Knoll is part of cohort that could drastically change Allegheny County’s female representation in Harrisburg
In this election cycle, women voters prefer Democrats by a massive margin. According to a June Quinnipiac Poll, 58 percent of females support Democrats compared to 33 percent who support Republicans. It’s one of the largest gender gaps ever polled.
Combine that with polls saying women, especially young women, are more enthusiastic about voting in 2018 than in years past, and a potential wave is ready to crash in favor of Democratic female candidates.
State Rep. candidate Michele Knoll (D-Ohio Township) is not only trying to ride that momentum, she may have had a part in helping it form. Previously serving as an Avonworth school board member, Knoll had been mulling a run for the House District 44 (Moon, Sewickley, North Fayette) for a few years.
When she decided to run in 2017, she joined a growing list of female candidates that were looking to make inroads in Pennsylvania. Knoll says these figures inspired her and other women to run, despite lacking many institutional connections.
“Most of the people that have chosen to run are just regular women choosing to run,” says Knoll. “This year, the support has been strong for female candidates. That has not always been the case for female candidates.”
The commonwealth is one of the worst states in terms of female representation. Only about 20 percent of the state House is made up of women.
Knoll says more women would drastically improve Harrisburg.
“We are good at multitasking,” says Knoll, who has worked as preschool, elementary school, and college educator while raising three daughters. “Statistically, women can work across the aisle more and bring more money back to their districts.”
She believes her personal experience and values will bring even more benefits to the legislature. Knoll says her experience in education and working with disabled students, some of whom are on Medicare, would be integral as a legislator. Medicare and education are two of the biggest chunks of Pennsylvania’s budget.
In terms of Southwestern Pennsylvania women in office, things will be different after 2018. Sara Innamorato (D-Lawrenceville) and Summer Lee (D-Swissvale) have already defeated two male incumbents and are unchallenged in the general election. Three other state House seats are being vacated by men, and only women are on the ballot, including the 44th district, which pits Knoll against challenger Valerie Gaydos (R-Aleppo). And House Speaker Mike Turzai (R-Marshall) is facing off against Emily Skopov (D-Marshall).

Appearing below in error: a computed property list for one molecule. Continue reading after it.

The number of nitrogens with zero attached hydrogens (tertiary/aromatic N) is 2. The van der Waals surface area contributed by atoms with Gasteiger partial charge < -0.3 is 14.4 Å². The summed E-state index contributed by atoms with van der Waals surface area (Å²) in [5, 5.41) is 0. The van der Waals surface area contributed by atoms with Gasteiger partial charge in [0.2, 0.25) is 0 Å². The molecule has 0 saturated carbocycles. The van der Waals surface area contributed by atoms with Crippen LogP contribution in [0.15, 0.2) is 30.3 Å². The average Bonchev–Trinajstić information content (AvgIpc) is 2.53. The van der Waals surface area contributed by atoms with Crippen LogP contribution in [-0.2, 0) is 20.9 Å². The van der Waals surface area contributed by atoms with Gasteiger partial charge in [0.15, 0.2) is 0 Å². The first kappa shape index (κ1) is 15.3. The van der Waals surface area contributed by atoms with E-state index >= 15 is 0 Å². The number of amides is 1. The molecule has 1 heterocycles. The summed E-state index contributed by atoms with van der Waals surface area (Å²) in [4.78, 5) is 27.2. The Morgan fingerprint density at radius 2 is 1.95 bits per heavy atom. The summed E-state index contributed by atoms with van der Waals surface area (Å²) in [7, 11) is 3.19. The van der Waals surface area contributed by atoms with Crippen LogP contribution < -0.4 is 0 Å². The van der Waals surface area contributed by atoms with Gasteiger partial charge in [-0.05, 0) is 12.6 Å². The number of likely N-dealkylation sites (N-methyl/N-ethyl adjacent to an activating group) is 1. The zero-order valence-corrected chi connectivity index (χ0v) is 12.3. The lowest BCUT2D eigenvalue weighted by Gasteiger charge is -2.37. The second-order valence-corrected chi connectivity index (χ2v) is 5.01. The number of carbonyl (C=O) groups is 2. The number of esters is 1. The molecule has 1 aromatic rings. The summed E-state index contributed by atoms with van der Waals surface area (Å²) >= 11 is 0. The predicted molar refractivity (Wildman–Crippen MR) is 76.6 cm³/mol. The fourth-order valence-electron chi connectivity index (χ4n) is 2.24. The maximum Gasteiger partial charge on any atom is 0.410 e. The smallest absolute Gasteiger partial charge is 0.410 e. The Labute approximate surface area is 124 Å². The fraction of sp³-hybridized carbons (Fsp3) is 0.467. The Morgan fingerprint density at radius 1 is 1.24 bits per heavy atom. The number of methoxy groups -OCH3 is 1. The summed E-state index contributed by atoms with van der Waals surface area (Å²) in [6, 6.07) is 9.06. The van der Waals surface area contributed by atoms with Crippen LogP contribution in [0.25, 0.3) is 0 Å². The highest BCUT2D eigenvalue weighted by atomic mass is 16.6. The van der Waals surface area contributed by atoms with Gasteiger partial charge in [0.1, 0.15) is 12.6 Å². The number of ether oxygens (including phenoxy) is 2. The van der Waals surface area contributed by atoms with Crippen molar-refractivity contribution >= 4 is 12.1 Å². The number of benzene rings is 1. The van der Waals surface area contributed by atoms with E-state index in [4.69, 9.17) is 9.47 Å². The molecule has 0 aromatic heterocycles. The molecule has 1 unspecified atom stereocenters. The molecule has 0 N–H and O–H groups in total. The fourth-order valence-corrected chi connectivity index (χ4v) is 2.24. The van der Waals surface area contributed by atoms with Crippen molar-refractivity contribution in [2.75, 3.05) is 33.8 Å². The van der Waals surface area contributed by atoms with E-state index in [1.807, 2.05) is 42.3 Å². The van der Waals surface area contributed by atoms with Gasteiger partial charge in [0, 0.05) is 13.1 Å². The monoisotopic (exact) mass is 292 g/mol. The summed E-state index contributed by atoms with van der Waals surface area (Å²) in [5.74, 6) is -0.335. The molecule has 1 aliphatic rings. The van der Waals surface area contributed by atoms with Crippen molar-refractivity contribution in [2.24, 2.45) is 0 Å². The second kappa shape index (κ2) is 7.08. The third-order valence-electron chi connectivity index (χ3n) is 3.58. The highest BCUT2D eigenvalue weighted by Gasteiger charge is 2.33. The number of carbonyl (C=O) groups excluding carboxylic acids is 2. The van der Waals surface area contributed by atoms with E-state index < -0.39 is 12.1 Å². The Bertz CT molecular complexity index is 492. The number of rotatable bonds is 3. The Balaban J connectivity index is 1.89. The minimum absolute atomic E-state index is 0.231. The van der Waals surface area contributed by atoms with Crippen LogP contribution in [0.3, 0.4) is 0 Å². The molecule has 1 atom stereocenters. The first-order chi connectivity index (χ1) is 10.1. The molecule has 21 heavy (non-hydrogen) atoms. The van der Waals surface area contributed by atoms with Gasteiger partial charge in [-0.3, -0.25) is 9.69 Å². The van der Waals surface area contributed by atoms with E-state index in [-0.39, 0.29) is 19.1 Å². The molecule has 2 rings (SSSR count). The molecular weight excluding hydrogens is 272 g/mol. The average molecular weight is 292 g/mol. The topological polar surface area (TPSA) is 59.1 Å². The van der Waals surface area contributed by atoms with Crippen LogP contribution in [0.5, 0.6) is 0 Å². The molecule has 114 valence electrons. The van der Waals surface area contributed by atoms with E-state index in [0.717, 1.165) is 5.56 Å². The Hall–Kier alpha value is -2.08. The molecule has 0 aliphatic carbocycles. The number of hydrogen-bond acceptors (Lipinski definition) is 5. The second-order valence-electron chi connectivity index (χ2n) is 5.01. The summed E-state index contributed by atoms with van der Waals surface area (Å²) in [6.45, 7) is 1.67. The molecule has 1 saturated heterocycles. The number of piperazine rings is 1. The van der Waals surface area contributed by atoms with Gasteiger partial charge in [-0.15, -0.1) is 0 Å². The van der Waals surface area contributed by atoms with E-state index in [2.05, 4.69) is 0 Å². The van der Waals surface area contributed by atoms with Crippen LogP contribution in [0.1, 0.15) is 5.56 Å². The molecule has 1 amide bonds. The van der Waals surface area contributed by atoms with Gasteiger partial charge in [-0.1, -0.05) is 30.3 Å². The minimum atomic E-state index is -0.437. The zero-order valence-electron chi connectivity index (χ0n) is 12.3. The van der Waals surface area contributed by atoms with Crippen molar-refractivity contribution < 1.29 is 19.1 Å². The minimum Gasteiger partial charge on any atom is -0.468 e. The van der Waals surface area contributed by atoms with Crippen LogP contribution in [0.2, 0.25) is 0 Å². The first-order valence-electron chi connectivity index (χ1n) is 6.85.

If Skopov were to upset Turzai, and a state Senate seat were to flip, Allegheny County would send eight women to Harrisburg in 2019. The county currently sends one woman, state Rep. Anita Kulik (D-Kennedy), out of 22 state House representatives.
Knoll is part of the 2018 class at Emerge Pennsylvania, an organization designed to help Democratic female candidates run for office in Pennsylvania. She says her collaboration with other female candidates at Emerge has helped her campaign.
“It puts you in the company of other women,” says Knoll. “It is a good way for us to collaborate.”
Emerge has been operating since 2015. The organization offers six-month training for Democratic women, teaching them about fundraising, giving stump speeches and campaign strategy. Emerge’s Abigail Gardner says applications surged after Donald Trump was elected.
“We had like 30-40 people before, and then he won and we got another 100 applicants,” says Gardner.
Emerge has evolved into a significant force in state politics. Emily’s List, the largest pro-choice women Political Action Committee in the U.S., recently endorsed 20 state legislative candidates in Pennsylvania. Twelve of those were Emerge PA alums, including state Sen. candidate Lindsey Williams (D-West View).
“You have a story, you are perfectly qualified to run for office,” says Gardner of encouraging women to run. “We have an opportunity for a transformative year.”
Knoll is happy to be a part of the Democratic women running and participating with Emerge PA. But she also hopes, eventually, organizations like Emerge PA won’t need to exist.
“It is sort of a shame that this has to be a unique situation, for women to organize and run,” says Knoll. “If you are a qualified member of society, anybody should be able to run and win. It is a shame that we have to do something special to put women into office.”